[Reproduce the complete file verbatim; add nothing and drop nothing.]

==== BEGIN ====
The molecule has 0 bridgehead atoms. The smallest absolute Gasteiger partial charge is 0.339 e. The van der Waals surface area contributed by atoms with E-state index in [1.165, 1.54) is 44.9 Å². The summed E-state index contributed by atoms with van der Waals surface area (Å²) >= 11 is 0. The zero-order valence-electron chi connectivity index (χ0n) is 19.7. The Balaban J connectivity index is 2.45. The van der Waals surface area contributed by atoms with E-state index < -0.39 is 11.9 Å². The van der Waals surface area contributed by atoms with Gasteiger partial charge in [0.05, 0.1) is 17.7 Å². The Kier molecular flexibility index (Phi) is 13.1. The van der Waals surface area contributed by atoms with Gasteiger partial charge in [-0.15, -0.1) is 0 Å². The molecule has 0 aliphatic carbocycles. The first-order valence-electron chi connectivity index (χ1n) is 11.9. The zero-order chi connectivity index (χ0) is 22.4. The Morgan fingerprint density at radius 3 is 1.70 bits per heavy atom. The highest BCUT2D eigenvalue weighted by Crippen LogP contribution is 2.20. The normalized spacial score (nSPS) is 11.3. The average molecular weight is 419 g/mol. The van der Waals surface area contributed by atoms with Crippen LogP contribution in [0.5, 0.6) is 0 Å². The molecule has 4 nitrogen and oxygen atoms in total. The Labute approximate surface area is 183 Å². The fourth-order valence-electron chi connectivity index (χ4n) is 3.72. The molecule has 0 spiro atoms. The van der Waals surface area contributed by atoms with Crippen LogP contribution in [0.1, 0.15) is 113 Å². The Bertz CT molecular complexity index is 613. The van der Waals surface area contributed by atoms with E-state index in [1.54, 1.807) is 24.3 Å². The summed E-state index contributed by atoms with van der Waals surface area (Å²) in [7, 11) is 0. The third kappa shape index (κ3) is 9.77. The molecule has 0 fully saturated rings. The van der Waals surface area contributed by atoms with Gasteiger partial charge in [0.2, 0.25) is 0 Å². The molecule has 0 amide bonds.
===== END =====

The molecule has 0 bridgehead atoms. The smallest absolute Gasteiger partial charge is 0.339 e. The van der Waals surface area contributed by atoms with E-state index in [1.165, 1.54) is 44.9 Å². The summed E-state index contributed by atoms with van der Waals surface area (Å²) >= 11 is 0. The zero-order valence-electron chi connectivity index (χ0n) is 19.7. The Balaban J connectivity index is 2.45. The van der Waals surface area contributed by atoms with E-state index < -0.39 is 11.9 Å². The van der Waals surface area contributed by atoms with Gasteiger partial charge in [0.05, 0.1) is 17.7 Å². The Kier molecular flexibility index (Phi) is 13.1. The van der Waals surface area contributed by atoms with Gasteiger partial charge in [-0.15, -0.1) is 0 Å². The molecule has 0 aliphatic carbocycles. The first-order valence-electron chi connectivity index (χ1n) is 11.9. The zero-order chi connectivity index (χ0) is 22.4. The Morgan fingerprint density at radius 3 is 1.70 bits per heavy atom. The highest BCUT2D eigenvalue weighted by Crippen LogP contribution is 2.20. The normalized spacial score (nSPS) is 11.3. The average molecular weight is 419 g/mol. The van der Waals surface area contributed by atoms with Crippen LogP contribution in [0.5, 0.6) is 0 Å². The molecule has 4 nitrogen and oxygen atoms in total. The Labute approximate surface area is 183 Å². The fourth-order valence-electron chi connectivity index (χ4n) is 3.72. The molecule has 0 spiro atoms. The van der Waals surface area contributed by atoms with Crippen LogP contribution in [0.1, 0.15) is 113 Å². The Bertz CT molecular complexity index is 613. The van der Waals surface area contributed by atoms with E-state index in [1.54, 1.807) is 24.3 Å². The summed E-state index contributed by atoms with van der Waals surface area (Å²) in [7, 11) is 0. The third kappa shape index (κ3) is 9.77. The molecule has 0 fully saturated rings. The van der Waals surface area contributed by atoms with Gasteiger partial charge in [0.2, 0.25) is 0 Å². The molecule has 0 amide bonds.